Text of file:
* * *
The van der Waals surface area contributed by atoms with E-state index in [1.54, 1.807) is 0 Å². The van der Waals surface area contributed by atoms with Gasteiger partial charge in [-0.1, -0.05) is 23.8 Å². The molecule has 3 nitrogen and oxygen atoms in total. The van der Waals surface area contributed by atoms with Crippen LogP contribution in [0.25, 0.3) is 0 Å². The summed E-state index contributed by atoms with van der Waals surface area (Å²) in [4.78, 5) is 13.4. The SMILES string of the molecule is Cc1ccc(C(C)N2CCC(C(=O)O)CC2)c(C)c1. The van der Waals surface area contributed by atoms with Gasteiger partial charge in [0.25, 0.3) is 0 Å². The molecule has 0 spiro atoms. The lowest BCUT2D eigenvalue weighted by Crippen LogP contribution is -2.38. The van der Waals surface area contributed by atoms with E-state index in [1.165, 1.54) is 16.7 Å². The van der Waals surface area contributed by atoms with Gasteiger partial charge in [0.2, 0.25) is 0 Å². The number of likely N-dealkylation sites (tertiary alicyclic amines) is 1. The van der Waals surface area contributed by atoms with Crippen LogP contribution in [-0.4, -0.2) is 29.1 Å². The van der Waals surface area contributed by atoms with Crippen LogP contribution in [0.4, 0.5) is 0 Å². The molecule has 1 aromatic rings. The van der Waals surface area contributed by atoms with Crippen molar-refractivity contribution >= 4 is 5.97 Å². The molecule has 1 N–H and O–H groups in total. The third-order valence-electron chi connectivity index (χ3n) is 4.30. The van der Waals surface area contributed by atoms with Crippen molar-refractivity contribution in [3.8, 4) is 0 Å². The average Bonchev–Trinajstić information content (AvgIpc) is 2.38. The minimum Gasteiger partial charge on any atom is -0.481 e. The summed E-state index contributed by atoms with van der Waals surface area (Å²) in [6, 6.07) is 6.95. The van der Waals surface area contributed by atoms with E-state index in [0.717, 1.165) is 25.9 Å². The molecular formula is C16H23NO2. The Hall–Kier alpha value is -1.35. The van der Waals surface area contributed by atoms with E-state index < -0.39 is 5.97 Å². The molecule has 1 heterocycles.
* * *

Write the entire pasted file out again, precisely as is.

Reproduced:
The van der Waals surface area contributed by atoms with E-state index in [1.54, 1.807) is 0 Å². The van der Waals surface area contributed by atoms with Gasteiger partial charge in [-0.1, -0.05) is 23.8 Å². The molecule has 3 nitrogen and oxygen atoms in total. The van der Waals surface area contributed by atoms with Crippen LogP contribution in [0.25, 0.3) is 0 Å². The summed E-state index contributed by atoms with van der Waals surface area (Å²) in [4.78, 5) is 13.4. The SMILES string of the molecule is Cc1ccc(C(C)N2CCC(C(=O)O)CC2)c(C)c1. The van der Waals surface area contributed by atoms with Gasteiger partial charge in [0.25, 0.3) is 0 Å². The molecule has 0 spiro atoms. The lowest BCUT2D eigenvalue weighted by Crippen LogP contribution is -2.38. The van der Waals surface area contributed by atoms with E-state index in [1.165, 1.54) is 16.7 Å². The van der Waals surface area contributed by atoms with Gasteiger partial charge in [0.2, 0.25) is 0 Å². The number of likely N-dealkylation sites (tertiary alicyclic amines) is 1. The van der Waals surface area contributed by atoms with Crippen LogP contribution in [-0.4, -0.2) is 29.1 Å². The van der Waals surface area contributed by atoms with Crippen LogP contribution in [0.4, 0.5) is 0 Å². The molecule has 1 aromatic rings. The van der Waals surface area contributed by atoms with Crippen molar-refractivity contribution >= 4 is 5.97 Å². The molecule has 1 N–H and O–H groups in total. The third-order valence-electron chi connectivity index (χ3n) is 4.30. The van der Waals surface area contributed by atoms with Crippen molar-refractivity contribution in [3.8, 4) is 0 Å². The average Bonchev–Trinajstić information content (AvgIpc) is 2.38. The minimum Gasteiger partial charge on any atom is -0.481 e. The summed E-state index contributed by atoms with van der Waals surface area (Å²) in [6, 6.07) is 6.95. The van der Waals surface area contributed by atoms with E-state index in [0.717, 1.165) is 25.9 Å². The molecular formula is C16H23NO2. The Hall–Kier alpha value is -1.35. The van der Waals surface area contributed by atoms with E-state index < -0.39 is 5.97 Å². The molecule has 1 heterocycles.